Seoul surge appears to spread around South Korea

SEOUL, SOUTH KOREA (AP) — South Korea added its most new virus cases in months yesterday, driven by a surge around the capital that appears to be spreading nationwide.

The 324 new infections was its highest single day total since early March and the eighth consecutive triple-digit daily increase.

Most of the people recently infected live in the densely populated Seoul metropolitan region, where health workers are scrambling to track transmissions from several sources, including churches, restaurants, schools and workers.

But the new infections reported yesterday were from practically all of South Korea’s major cities, including Busan, Gwangju, Daejeon, Sejong and Daegu, the southeastern city that was the epicentre of a massive outbreak in late February and March.

The newest figures reported by South Korea’s Centers for Disease Control and Prevention (KCDC) brought the nation’s caseload to 16,670, including 309 deaths.

Health authorities had managed to contain the virus in the Daegu region by April, ramping up tests and extensively using mobile phone location data, credit-card records and security camera footage to trace and isolate contacts, which allowed the country to weather the outbreak without placing meaningful restrictions on its economy.

Visitors wearing face masks at the Gyeongbok Palace in Seoul, South Korea. PHOTO: AP

Another factor was that the narrowness of the Daegu outbreak effectively aided its containment. It’s unclear whether South Korea’s previous formula of success would be as effective since the Seoul region has many more people and new clusters are occurring in varied places as people increasingly venture out in public.

KCDC Director Jeong Eun-kyeong said the government should consider stronger distancing measures — possibly including banning gatherings of over 10 people, shutting schools, halting professional sports and advising companies to have employees work from home — if the virus’s spread doesn’t slow after the weekend.

Jeong said country is now conducting 50,000 tests per day, compared to around 20,000 per day during the Daegu outbreak, while fighting what she described as the country’s biggest crisis since the emergence of COVID-19.

She said 732 infections confirmed as of yesterday were linked to members of a northern Seoul church. Sarang Jeil Church pastor Jun Kwang-hun was hospitalised with COVID-19 on Monday after participating in an anti-government protest last week where he shared a microphone on stage with other activists.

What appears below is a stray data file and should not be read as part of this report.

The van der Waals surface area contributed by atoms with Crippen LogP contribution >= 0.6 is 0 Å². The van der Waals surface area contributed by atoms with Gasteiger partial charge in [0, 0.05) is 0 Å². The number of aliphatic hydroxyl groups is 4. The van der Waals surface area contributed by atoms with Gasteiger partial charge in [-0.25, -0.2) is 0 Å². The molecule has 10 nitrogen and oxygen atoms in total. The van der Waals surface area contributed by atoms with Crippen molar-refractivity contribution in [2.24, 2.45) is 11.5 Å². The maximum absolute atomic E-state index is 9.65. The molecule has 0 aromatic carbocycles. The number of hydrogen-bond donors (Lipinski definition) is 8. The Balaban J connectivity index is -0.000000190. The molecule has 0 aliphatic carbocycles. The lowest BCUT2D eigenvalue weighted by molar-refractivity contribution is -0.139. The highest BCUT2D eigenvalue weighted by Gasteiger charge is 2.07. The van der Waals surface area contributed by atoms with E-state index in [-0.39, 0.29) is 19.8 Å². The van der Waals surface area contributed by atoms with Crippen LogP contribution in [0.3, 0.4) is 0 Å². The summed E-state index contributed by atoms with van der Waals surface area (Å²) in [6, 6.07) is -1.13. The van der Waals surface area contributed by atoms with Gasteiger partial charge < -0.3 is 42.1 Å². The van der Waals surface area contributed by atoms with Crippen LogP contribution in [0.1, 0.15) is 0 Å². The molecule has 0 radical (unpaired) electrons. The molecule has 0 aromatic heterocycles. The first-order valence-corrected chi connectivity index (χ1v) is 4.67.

Health workers have used location data provided by mobile phone carriers to identify some 15,000 people who spent over 30 minutes on the streets where the protests took place and are alerting them to get tested. At least 71 infections have been linked to the protests.

India’s coronavirus caseload crosses 2.9 million with a surge of 68,898 in the past 24 hours. The Health Ministry yesterday also reported 983 more deaths, taking total fatalities to 54,849.

India has been recording at least 50,000 new infections per day since mid-July. Four of India’s 28 states now account for 63 per cent of fatalities and 54.6 per cent of cases. Western Maharashtra state and three southern states of Tamil Nadu, Andhra Pradesh and Karnataka are the worst-hit.

The Health Ministry said over 900,000 tests are being done and the rate of tests that are positive for the virus is averaging eight per cent, but it will be lowered through isolation, tracking and clinical management.

The governor of Iwate in northern Japan said the national government’s ‘Go To’ travel campaign should be considered “a failure”, noting the growing number of coronavirus cases. “To start it in July was a bit too soon as preparations weren’t complete. It was carried out too soon, and so I think it can be called a failure,” Governor Takuya Tasso told reporters.

Iwate had zero COVID-19 cases until a month ago and its 11 cases since are still the lowest among Japan’s prefectures. Tasso said factors for the area’s success included its low population congestion, limited travel and people’s awareness of crisis management after Iwate was devastated by the 2011 tsunami. The ‘Go To’ campaign promoted travel to areas of the country except Tokyo to help the badly hit tourism industry.